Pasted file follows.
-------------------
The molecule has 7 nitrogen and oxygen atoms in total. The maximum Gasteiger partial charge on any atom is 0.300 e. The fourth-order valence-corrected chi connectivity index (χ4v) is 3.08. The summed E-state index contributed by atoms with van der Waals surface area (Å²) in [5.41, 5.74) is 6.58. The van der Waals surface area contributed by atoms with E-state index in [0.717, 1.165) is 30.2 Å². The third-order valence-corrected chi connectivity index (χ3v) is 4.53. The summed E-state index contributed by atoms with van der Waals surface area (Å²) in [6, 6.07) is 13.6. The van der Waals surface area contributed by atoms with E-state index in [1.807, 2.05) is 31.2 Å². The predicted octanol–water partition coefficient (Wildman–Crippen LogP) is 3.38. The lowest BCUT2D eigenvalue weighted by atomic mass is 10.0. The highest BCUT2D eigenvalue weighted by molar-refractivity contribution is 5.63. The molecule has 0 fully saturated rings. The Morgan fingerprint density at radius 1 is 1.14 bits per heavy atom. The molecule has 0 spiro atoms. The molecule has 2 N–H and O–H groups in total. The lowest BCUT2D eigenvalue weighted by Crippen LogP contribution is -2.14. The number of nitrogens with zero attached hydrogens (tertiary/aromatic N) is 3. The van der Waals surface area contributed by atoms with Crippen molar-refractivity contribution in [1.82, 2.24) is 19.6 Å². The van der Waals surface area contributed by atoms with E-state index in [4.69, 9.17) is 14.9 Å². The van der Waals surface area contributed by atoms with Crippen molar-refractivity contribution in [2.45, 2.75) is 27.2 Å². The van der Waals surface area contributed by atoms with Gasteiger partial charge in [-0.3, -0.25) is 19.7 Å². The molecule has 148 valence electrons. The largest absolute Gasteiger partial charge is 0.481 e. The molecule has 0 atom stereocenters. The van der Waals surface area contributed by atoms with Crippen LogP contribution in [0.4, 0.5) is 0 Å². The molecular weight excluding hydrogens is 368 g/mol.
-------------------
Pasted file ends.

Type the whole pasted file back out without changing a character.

The molecule has 7 nitrogen and oxygen atoms in total. The maximum Gasteiger partial charge on any atom is 0.300 e. The fourth-order valence-corrected chi connectivity index (χ4v) is 3.08. The summed E-state index contributed by atoms with van der Waals surface area (Å²) in [5.41, 5.74) is 6.58. The van der Waals surface area contributed by atoms with E-state index in [0.717, 1.165) is 30.2 Å². The third-order valence-corrected chi connectivity index (χ3v) is 4.53. The summed E-state index contributed by atoms with van der Waals surface area (Å²) in [6, 6.07) is 13.6. The van der Waals surface area contributed by atoms with E-state index in [1.807, 2.05) is 31.2 Å². The predicted octanol–water partition coefficient (Wildman–Crippen LogP) is 3.38. The lowest BCUT2D eigenvalue weighted by atomic mass is 10.0. The highest BCUT2D eigenvalue weighted by molar-refractivity contribution is 5.63. The molecule has 0 fully saturated rings. The Morgan fingerprint density at radius 1 is 1.14 bits per heavy atom. The molecule has 0 spiro atoms. The molecule has 2 N–H and O–H groups in total. The lowest BCUT2D eigenvalue weighted by Crippen LogP contribution is -2.14. The number of nitrogens with zero attached hydrogens (tertiary/aromatic N) is 3. The van der Waals surface area contributed by atoms with Crippen molar-refractivity contribution in [1.82, 2.24) is 19.6 Å². The van der Waals surface area contributed by atoms with E-state index in [4.69, 9.17) is 14.9 Å². The van der Waals surface area contributed by atoms with Crippen molar-refractivity contribution in [2.45, 2.75) is 27.2 Å². The van der Waals surface area contributed by atoms with Gasteiger partial charge in [-0.3, -0.25) is 19.7 Å². The molecule has 148 valence electrons. The largest absolute Gasteiger partial charge is 0.481 e. The molecule has 0 atom stereocenters. The van der Waals surface area contributed by atoms with Crippen LogP contribution in [0.4, 0.5) is 0 Å². The molecular weight excluding hydrogens is 368 g/mol.